China’s 4G penetration continued to climb, hitting 73.6 per cent after the big three added 212 million LTE subscribers in the year to end-June, taking the total to nearly 1.1 billion.
China Mobile’s LTE penetration increased from 69 per cent in H1 2017 to 74.7 per cent at end-June, while China Telecom’s jumped from 66 per cent to a market-leading 77 per cent.
Data from GSMA Intelligence showed China accounted for 29 per cent of the world’s 4G net additions in the 12 months to end-June, with the country home to 37 per cent of global LTE connections.
All three state-run companies recorded healthy financials in H1, with net profit and service revenue rising across the board. Due to strong data growth, both China Unicom and China Telecom generated 10 per cent growth in mobile revenue, which was up only 1.1 per cent at China Mobile.
The three also all suffered sharp falls in 4G ARPU as they took steps to comply with a government policy to boost speeds and reduce mobile tariffs by 30 per cent this year.
China Mobile and China Telecom are cutting back on capex after investing heavily in 4G and fibre infrastructure, respectively forecasting 6.4 per cent and 15.5 per cent declines in spending for the full year. While China Mobile is reducing its overall network budget, the percentage devoted to mobile is forecast to rise to 41 per cent this year from 36.7 per cent in 2017.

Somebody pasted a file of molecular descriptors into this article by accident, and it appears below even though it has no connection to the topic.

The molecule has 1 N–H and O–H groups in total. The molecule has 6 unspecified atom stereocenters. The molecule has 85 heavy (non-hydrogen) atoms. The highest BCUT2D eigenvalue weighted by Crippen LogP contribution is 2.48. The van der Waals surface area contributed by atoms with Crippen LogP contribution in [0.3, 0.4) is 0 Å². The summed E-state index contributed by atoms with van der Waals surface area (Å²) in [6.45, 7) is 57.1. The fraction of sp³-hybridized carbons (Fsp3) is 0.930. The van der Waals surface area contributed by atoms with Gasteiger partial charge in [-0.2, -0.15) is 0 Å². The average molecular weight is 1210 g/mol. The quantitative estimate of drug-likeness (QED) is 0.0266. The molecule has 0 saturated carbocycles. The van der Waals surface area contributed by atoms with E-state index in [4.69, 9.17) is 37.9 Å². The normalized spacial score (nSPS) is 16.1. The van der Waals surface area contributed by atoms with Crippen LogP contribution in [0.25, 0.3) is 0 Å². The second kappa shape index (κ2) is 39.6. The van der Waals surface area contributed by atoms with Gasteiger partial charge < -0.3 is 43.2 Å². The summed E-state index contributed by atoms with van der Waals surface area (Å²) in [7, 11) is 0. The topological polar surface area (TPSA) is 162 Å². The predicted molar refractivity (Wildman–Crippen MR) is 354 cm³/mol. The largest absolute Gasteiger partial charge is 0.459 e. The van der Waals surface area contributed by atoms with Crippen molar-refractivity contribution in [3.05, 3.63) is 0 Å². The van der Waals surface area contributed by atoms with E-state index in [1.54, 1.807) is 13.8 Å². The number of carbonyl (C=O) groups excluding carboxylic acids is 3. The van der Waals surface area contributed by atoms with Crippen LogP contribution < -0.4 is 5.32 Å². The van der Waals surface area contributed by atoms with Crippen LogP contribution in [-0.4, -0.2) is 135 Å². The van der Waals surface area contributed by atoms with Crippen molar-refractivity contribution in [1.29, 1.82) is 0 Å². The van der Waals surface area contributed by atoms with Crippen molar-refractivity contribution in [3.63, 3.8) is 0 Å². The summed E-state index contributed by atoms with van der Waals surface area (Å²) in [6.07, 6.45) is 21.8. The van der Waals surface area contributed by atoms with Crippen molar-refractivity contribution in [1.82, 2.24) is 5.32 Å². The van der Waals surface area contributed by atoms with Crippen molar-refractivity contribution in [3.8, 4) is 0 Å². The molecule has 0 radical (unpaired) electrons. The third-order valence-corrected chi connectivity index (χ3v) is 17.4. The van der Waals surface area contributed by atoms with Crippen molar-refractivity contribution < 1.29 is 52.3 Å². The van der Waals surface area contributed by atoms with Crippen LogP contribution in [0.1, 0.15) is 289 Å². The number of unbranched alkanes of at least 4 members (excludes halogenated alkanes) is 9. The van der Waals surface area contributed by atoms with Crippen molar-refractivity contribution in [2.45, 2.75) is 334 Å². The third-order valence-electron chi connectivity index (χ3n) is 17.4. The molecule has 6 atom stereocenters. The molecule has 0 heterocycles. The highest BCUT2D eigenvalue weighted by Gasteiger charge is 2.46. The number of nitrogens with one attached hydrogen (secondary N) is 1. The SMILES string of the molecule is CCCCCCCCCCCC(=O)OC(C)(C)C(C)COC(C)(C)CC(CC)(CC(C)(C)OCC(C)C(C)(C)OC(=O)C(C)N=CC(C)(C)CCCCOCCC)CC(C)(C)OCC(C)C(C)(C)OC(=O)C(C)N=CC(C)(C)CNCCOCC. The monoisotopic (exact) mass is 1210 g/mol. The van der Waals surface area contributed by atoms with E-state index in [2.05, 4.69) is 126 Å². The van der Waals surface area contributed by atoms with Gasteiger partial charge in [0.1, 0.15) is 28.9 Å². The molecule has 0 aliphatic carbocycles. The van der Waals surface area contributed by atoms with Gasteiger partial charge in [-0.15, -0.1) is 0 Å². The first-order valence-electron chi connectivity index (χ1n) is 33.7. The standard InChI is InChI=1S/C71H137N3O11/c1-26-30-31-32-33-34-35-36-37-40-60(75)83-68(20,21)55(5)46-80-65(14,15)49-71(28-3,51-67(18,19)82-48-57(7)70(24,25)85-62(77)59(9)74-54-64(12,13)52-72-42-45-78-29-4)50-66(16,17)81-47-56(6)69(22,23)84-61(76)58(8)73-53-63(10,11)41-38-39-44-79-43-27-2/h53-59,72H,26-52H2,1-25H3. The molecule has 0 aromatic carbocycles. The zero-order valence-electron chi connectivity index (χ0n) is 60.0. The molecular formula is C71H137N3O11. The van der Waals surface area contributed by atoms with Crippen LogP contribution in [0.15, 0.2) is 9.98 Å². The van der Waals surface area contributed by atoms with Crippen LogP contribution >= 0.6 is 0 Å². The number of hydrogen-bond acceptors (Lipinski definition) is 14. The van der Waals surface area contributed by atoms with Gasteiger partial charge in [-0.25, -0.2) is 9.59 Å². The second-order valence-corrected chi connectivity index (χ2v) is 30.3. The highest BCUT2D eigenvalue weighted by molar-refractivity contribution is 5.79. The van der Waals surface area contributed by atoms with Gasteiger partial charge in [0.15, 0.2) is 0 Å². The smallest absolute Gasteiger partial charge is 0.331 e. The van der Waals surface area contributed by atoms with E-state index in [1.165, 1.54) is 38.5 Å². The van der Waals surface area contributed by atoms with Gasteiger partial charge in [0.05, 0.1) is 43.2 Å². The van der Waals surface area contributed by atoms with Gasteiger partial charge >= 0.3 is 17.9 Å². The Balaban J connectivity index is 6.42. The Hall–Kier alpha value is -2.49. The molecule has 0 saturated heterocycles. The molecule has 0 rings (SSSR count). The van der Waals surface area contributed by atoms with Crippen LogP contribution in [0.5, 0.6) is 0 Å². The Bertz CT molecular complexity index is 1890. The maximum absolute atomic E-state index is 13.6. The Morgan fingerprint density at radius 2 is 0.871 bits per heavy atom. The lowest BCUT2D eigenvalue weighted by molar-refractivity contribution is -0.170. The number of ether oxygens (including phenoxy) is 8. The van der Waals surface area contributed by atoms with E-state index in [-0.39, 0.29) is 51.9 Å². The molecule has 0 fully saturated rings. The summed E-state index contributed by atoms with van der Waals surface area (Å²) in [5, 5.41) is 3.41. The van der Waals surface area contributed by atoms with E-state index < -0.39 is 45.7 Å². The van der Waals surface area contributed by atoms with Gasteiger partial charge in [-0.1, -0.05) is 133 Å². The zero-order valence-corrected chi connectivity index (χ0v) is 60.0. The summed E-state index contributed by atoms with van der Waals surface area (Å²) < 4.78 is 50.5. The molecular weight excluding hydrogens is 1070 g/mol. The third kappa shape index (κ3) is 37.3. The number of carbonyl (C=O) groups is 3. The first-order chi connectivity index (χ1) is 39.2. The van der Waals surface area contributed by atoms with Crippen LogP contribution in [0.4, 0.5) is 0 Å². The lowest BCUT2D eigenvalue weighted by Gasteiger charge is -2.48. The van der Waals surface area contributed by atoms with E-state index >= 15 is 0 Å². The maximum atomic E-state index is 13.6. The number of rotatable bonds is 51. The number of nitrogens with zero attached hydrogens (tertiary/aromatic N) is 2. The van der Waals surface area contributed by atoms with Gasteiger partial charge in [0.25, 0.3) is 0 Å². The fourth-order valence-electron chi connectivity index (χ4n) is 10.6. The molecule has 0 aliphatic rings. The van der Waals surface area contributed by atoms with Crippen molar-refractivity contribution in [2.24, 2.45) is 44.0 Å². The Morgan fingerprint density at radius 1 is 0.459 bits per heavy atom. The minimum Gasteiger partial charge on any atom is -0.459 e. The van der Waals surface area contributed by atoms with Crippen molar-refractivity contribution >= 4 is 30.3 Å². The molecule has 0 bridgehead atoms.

With the country’s lowest LTE penetration (67 per cent), China Unicom continues to play catch up in 4G and expects to increase capex to CNY50 billion ($7.3 billion) from CNY42 billion in 2017. It targets adding another 50,000 4G base stations in H2 after deploying 60,000 in the opening six months, which took its total to 910,000.
In their interim statements, the operators talked generally about continuing to “proactively” conduct 5G tests in the second half of 2018 and “facilitating the efficient collaboration” of the new technology with current 4G network resources.
China Mobile was by far the most pragmatic, with its chairman Shang Bing insisting: “We are keen to generate returns on our investments and will plan our future investments on 5G taking into consideration the level of maturity of the industry and business models that emerge.”
None of the operators issued an update to their previously announced plans to have commercial launches by the end of 2020. Initial 5G launch plans will focus on a limited footprint of dense urban centres to test network efficacy and consumer take-up levels before commitments are made to roll out into suburban and rural areas.
With their dense 4G networks, comprising millions of base stations, the big three can afford to wait to see how 5G matures in the first wave of rollouts around the world.
The editorial views expressed in this article are solely those of the author and will not necessarily reflect the views of the GSMA, its Members or Associate Members.Subscribe to our daily newsletter Back